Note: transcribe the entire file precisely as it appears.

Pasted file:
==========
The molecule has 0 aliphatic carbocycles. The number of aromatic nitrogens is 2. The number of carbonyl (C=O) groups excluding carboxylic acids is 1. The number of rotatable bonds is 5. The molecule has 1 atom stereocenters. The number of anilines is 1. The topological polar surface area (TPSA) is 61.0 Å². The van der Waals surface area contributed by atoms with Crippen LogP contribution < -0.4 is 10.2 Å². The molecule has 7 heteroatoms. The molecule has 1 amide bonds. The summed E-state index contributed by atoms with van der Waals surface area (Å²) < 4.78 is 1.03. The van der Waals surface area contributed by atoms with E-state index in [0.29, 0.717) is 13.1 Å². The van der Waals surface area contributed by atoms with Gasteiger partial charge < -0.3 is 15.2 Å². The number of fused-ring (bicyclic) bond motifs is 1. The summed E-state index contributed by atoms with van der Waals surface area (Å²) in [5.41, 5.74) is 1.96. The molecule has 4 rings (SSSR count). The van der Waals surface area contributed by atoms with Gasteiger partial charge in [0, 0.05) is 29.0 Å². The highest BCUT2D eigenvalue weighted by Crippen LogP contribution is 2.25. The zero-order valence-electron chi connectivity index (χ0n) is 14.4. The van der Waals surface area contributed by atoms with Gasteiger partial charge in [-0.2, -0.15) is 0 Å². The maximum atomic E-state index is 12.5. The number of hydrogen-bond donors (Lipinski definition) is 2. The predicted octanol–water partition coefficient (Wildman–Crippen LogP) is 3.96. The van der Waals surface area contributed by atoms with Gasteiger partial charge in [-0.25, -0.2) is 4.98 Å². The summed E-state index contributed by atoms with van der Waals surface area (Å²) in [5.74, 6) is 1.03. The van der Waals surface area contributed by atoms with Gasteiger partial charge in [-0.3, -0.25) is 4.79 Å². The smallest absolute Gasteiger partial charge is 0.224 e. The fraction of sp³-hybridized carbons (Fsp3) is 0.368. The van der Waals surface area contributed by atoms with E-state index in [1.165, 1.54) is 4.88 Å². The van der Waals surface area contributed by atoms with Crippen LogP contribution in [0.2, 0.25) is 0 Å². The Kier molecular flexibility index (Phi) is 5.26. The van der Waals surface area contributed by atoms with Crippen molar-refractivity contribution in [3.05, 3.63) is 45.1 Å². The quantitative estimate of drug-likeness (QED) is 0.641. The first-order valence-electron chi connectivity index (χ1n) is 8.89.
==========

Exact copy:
The molecule has 0 aliphatic carbocycles. The number of aromatic nitrogens is 2. The number of carbonyl (C=O) groups excluding carboxylic acids is 1. The number of rotatable bonds is 5. The molecule has 1 atom stereocenters. The number of anilines is 1. The topological polar surface area (TPSA) is 61.0 Å². The van der Waals surface area contributed by atoms with Crippen LogP contribution < -0.4 is 10.2 Å². The molecule has 7 heteroatoms. The molecule has 1 amide bonds. The summed E-state index contributed by atoms with van der Waals surface area (Å²) < 4.78 is 1.03. The van der Waals surface area contributed by atoms with E-state index in [0.29, 0.717) is 13.1 Å². The van der Waals surface area contributed by atoms with Gasteiger partial charge < -0.3 is 15.2 Å². The number of fused-ring (bicyclic) bond motifs is 1. The summed E-state index contributed by atoms with van der Waals surface area (Å²) in [5.41, 5.74) is 1.96. The molecule has 4 rings (SSSR count). The van der Waals surface area contributed by atoms with Gasteiger partial charge in [0, 0.05) is 29.0 Å². The highest BCUT2D eigenvalue weighted by Crippen LogP contribution is 2.25. The zero-order valence-electron chi connectivity index (χ0n) is 14.4. The van der Waals surface area contributed by atoms with Gasteiger partial charge in [-0.2, -0.15) is 0 Å². The maximum atomic E-state index is 12.5. The number of hydrogen-bond donors (Lipinski definition) is 2. The predicted octanol–water partition coefficient (Wildman–Crippen LogP) is 3.96. The van der Waals surface area contributed by atoms with Gasteiger partial charge in [-0.25, -0.2) is 4.98 Å². The summed E-state index contributed by atoms with van der Waals surface area (Å²) in [5.74, 6) is 1.03. The van der Waals surface area contributed by atoms with Gasteiger partial charge in [-0.3, -0.25) is 4.79 Å². The smallest absolute Gasteiger partial charge is 0.224 e. The fraction of sp³-hybridized carbons (Fsp3) is 0.368. The van der Waals surface area contributed by atoms with E-state index in [1.165, 1.54) is 4.88 Å². The van der Waals surface area contributed by atoms with Crippen LogP contribution in [0.2, 0.25) is 0 Å². The Kier molecular flexibility index (Phi) is 5.26. The van der Waals surface area contributed by atoms with Crippen molar-refractivity contribution in [3.05, 3.63) is 45.1 Å². The quantitative estimate of drug-likeness (QED) is 0.641. The first-order valence-electron chi connectivity index (χ1n) is 8.89.